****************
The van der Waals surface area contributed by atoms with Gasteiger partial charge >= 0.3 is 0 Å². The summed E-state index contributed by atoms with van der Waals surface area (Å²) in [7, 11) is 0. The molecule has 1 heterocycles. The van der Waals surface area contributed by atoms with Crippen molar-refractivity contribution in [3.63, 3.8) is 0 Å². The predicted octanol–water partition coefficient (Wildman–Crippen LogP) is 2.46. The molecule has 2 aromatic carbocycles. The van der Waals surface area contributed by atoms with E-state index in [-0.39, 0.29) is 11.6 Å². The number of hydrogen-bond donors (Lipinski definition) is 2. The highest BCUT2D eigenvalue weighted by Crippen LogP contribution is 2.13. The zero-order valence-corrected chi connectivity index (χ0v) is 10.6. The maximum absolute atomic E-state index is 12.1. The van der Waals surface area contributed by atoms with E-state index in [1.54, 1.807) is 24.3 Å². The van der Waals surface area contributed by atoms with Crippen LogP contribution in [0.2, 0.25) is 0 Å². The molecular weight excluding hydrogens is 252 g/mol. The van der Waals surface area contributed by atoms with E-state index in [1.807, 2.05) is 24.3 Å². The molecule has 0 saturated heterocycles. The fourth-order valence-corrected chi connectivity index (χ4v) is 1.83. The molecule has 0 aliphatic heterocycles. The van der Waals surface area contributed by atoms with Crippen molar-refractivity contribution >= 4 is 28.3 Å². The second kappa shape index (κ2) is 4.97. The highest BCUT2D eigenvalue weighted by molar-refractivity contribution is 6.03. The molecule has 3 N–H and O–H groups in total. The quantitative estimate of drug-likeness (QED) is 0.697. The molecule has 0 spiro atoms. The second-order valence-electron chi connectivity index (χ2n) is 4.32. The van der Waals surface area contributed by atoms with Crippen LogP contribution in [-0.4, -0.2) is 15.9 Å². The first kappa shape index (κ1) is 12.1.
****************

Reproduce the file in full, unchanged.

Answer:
The van der Waals surface area contributed by atoms with Gasteiger partial charge >= 0.3 is 0 Å². The summed E-state index contributed by atoms with van der Waals surface area (Å²) in [7, 11) is 0. The molecule has 1 heterocycles. The van der Waals surface area contributed by atoms with Crippen molar-refractivity contribution in [3.63, 3.8) is 0 Å². The predicted octanol–water partition coefficient (Wildman–Crippen LogP) is 2.46. The molecule has 2 aromatic carbocycles. The van der Waals surface area contributed by atoms with E-state index in [-0.39, 0.29) is 11.6 Å². The number of hydrogen-bond donors (Lipinski definition) is 2. The highest BCUT2D eigenvalue weighted by Crippen LogP contribution is 2.13. The zero-order valence-corrected chi connectivity index (χ0v) is 10.6. The maximum absolute atomic E-state index is 12.1. The van der Waals surface area contributed by atoms with E-state index in [1.54, 1.807) is 24.3 Å². The van der Waals surface area contributed by atoms with Crippen LogP contribution in [0.2, 0.25) is 0 Å². The molecular weight excluding hydrogens is 252 g/mol. The van der Waals surface area contributed by atoms with E-state index in [1.807, 2.05) is 24.3 Å². The molecule has 0 saturated heterocycles. The fourth-order valence-corrected chi connectivity index (χ4v) is 1.83. The molecule has 0 aliphatic heterocycles. The van der Waals surface area contributed by atoms with Crippen molar-refractivity contribution >= 4 is 28.3 Å². The second kappa shape index (κ2) is 4.97. The highest BCUT2D eigenvalue weighted by molar-refractivity contribution is 6.03. The molecule has 3 N–H and O–H groups in total. The quantitative estimate of drug-likeness (QED) is 0.697. The molecule has 0 spiro atoms. The second-order valence-electron chi connectivity index (χ2n) is 4.32. The van der Waals surface area contributed by atoms with Crippen LogP contribution in [-0.4, -0.2) is 15.9 Å². The first kappa shape index (κ1) is 12.1.